INNOVATION ARTICLES THE IDEA SUBMISSION PORTAL FROM MEDTRONIC


Professor Alexander Seifalian

From butterfly wings to custom replacement body parts

Professor Alexander Seifalian

Marie Gethins
December 2014

Inspired by butterfly wings, London researchers are designing and making custom-made replacement body parts. Professor Alexander Seifalian at University College London and his team are leading the effort to provide replacement organs using nano technology, 3D printing and the patient’s own stem cells.

In conjunction with the London Royal Free Hospital, noses, ears, tear ducts, blood vessels and trachea are being developed with a handful of patients already receiving the replacements under a compassionate use programme.

Professor Seifalian explains the innovative research behind the project began with studying butterfly wings. “The patterns of butterfly wings are different depending on the butterfly you are studying. When we crushed the wing we discovered a nano-particle and so we synthesized a similar chemical material. We found two types of materials—one that didn’t disappear, but stayed there forever and another that gradually disappeared,” he said. This approach enables the team to design scaffolds that are permanent or are gradually bio-absorbed, depending on the application. By studying the mechanical properties of various human body parts in cadavers, researchers can manufacture replacements that have the same mechanical properties.

The replacement body part process usually begins with a CT or MRI patient scan. In the case of a nose or an ear, facial pictures also are taken to help customise the design. These images are then converted via software to enable the 3D printing of a scaffold. The scaffold polymer material is patented. Seifalian said, “We have a nano-composite material based on nano-technology. We take the 3D printed scaffold, wash it, sterilize it and add the patient’s stem cells.” He added, “In some cases we make a scaffold that is honeycombed. When we manufacture it, we put in sugar and then dissolve the sugar to make lots of small holes, a honeycomb structure, and that’s the way the cells grow into the scaffold.”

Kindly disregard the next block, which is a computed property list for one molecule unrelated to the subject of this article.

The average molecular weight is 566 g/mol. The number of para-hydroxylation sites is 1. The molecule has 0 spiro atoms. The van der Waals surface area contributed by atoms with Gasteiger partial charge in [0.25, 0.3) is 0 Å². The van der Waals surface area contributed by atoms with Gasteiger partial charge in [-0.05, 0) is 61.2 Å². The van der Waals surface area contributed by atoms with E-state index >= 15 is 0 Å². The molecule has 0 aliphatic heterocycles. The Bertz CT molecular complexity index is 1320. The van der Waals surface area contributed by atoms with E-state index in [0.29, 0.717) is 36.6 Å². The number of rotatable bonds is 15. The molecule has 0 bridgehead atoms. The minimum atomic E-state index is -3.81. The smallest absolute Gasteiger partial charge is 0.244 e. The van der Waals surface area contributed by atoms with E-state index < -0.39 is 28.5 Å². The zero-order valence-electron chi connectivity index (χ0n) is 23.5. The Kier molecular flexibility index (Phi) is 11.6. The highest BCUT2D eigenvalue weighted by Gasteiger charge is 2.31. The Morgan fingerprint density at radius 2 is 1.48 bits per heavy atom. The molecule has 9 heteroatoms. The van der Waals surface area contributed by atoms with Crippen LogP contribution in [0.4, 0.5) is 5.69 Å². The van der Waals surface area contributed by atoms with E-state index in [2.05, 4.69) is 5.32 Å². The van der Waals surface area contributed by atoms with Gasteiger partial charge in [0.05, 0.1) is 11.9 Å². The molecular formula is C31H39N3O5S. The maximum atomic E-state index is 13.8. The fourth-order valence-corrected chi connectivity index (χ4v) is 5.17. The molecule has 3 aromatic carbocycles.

FOR SOME REPLACEMENTS LIKE AN EAR OR A NOSE, IT IS STATIC, SITTING THERE AND DOING VIRTUALLY NOTHING; MORE COSMETIC. WITH INTERNAL ORGANS IT IS QUITE COMPLEX BECAUSE THEY HAVE TO FUNCTION.

Professor Alexander Seifalian, at University College London

Originally the patient’s stem cells were harvested from bone marrow, a time consuming and painful process. The research team has moved to using the patient’s own fat as a stem cell source removed via liposuction and then concentrated. “This happens within three hours. The stem cells do not go out of the operating theatre. So this could be done in almost any hospital,” he said. For noses and ears, the scaffold is placed in a bioreactor filled with nutrients to encourage the stem cells to turn into cartilage.

Skin on another part of the patient’s body, such as an arm or forehead, is stretched by a small balloon inserted under the skin which is then inflated until is it loose enough to accommodate the scaffold. “Then we put the scaffold under the patient’s skin so their own skin can grow on it. In about seven to eight weeks, the skin has grown onto the scaffold and we can move it to the end site,” Seifalian said. He also noted that it is very important the scaffold has the same mechanical properties as the skin so it moves with the skin and will not extrude once implanted.

The opportunities for the replacement body part technology are vast, but Seifalian highlighted that some areas are easier than others. He said, “For some replacements like an ear or a nose, it is static, sitting there and doing virtually nothing; more cosmetic. With internal organs it is quite complex because they have to function.” However Professor Seifalian is exploring these applications as well. A UK coronary artery trial has just started, while a transcatheter delivered heart valve is in pre-clinical trials in France. He believes that complex organs such as kidneys and the liver are many years away. “We think there’s a huge potential for many simple organs, potentially almost off the shelf in any hospital,” he said.

Considering the hurdles to innovation, Professor Seifalian noted that academics have many demands on their time in addition to research: teaching, publishing papers, supervising theses, etc. Also costs can be prohibitive as grants usually only fund proof of concept, not development. He said, “For academics it can be difficult. We can do research and proof of concept, but taking it to a clinical trial is difficult and quite costly. GMP manufacturing, sterilized packaging, all the registry bodies…a lot of grant bodies don’t pay for costs in these areas. We also don’t have the expertise in these areas and to pay for the support is very difficult.”

Having surmounted many of these hurdles for several replacement body part applications using nano-technology 3D printed scaffolds, Professor Seifalian and his team are bringing the future forward.


References

1

Chondrogenic potential of bone marrow–derived mesenchymal stem cells on a novel, auricular-shaped, nanocomposite scaffold (2013) Available here: http://tej.sagepub.com/content/4/2041731413516782.full/

2

Meet the doctor who'll grow you a new nose (2014) Available here: http://www.wired.co.uk/news/archive/2014-04/09/body-part-lab-london

3

Surface Modification of Biomaterials: A Quest for Blood Compatibility (2012) Available here: http://www.hindawi.com/journals/ijbm/2012/707863/